SEOUL (Reuters) – The South Korean government said on Wednesday it will appeal against a court order to exclude private education facilities from a COVID-19 vaccine pass mandate, the first major legal tussle over vaccinations that have been widely accepted.
A Seoul administrative court ruled on Tuesday that private education facilities such as cram schools, reading rooms and study cafes should be temporarily exempted from the mandate, granting an injunction requested by coalitions of private education providers and parents’ groups.
“We think it is necessary to expand the vaccine mandate to stabilise the current situation and expedite the recovery of our normal daily lives,” health ministry spokesman Son Young-rae told a briefing.
“We will carry out the suit as rapidly and diligently as possible, and immediately appeal against the injunction.”
South Korea has largely been one of Asia’s coronavirus mitigation success stories even though it has suffered regular flare-ups in infections.
More than 90% of South Koreans aged 12 and older were fully vaccinated as of Tuesday.
The vaccine mandate, one of the most stringent in the region, requires proof of vaccination and a booster to gain access to most public facilities, including restaurants, bars, gyms, department stores and large supermarkets, as well as privately run educational centres.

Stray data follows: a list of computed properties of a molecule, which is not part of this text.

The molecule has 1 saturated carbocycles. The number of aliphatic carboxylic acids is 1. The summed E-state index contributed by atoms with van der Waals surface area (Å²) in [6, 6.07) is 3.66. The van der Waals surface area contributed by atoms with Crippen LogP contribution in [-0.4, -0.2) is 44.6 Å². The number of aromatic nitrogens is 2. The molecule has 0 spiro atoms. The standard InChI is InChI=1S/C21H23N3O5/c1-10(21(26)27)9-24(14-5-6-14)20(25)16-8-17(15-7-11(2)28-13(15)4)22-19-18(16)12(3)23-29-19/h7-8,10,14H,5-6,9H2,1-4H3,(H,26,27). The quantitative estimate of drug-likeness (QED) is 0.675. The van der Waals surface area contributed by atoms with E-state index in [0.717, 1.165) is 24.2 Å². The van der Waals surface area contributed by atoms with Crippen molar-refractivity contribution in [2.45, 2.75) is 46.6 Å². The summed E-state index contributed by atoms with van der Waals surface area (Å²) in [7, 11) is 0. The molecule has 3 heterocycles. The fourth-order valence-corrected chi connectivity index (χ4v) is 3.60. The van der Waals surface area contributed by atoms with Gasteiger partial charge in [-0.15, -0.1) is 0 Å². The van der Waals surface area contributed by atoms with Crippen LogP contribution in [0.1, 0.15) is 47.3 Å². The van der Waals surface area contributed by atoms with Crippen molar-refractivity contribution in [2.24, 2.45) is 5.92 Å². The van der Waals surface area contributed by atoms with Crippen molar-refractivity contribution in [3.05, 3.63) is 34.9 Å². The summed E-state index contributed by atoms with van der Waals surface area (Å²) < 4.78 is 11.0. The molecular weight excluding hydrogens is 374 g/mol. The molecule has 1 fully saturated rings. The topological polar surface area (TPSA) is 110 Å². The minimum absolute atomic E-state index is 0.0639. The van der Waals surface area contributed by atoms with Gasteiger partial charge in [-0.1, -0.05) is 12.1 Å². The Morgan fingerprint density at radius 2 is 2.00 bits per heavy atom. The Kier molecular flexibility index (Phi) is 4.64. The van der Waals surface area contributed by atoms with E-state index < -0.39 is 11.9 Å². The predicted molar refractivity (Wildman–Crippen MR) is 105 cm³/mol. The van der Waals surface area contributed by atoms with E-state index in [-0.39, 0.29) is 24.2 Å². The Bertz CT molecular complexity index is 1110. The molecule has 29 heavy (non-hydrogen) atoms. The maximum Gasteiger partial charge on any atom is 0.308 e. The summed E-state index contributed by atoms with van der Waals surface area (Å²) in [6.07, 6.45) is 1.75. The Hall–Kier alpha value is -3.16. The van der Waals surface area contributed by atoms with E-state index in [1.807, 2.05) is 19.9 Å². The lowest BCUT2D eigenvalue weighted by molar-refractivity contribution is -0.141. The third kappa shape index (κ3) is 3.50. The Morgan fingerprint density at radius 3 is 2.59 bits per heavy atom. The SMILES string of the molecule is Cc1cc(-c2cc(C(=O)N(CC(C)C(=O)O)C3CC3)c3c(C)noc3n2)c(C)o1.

It does not apply to public schools.
But it has triggered an uproar among some parents who refuse to vaccinate their children mainly due to concern about possible side effects. They have called the mandate “vaccine dictatorship”.
The policy took effect on Monday for people aged 18 and older and will begin for teenagers in March, after a delay following the backlash.
Infections have been surging among teenagers since distancing curbs were eased in November, under a plan to “live with COVID-19”, including the resumption of full-time in-person classes in schools.
The government reinstated the curbs after just six weeks as record-breaking daily tallies and serious cases put ever greater strains on the medical system.
The Korea Disease Control and Prevention Agency reported 4,444 new cases for Tuesday, bringing total infections to 649,669 with 5,838 deaths.
(Reporting by Hyonhee Shin; Editing by Robert Birsel)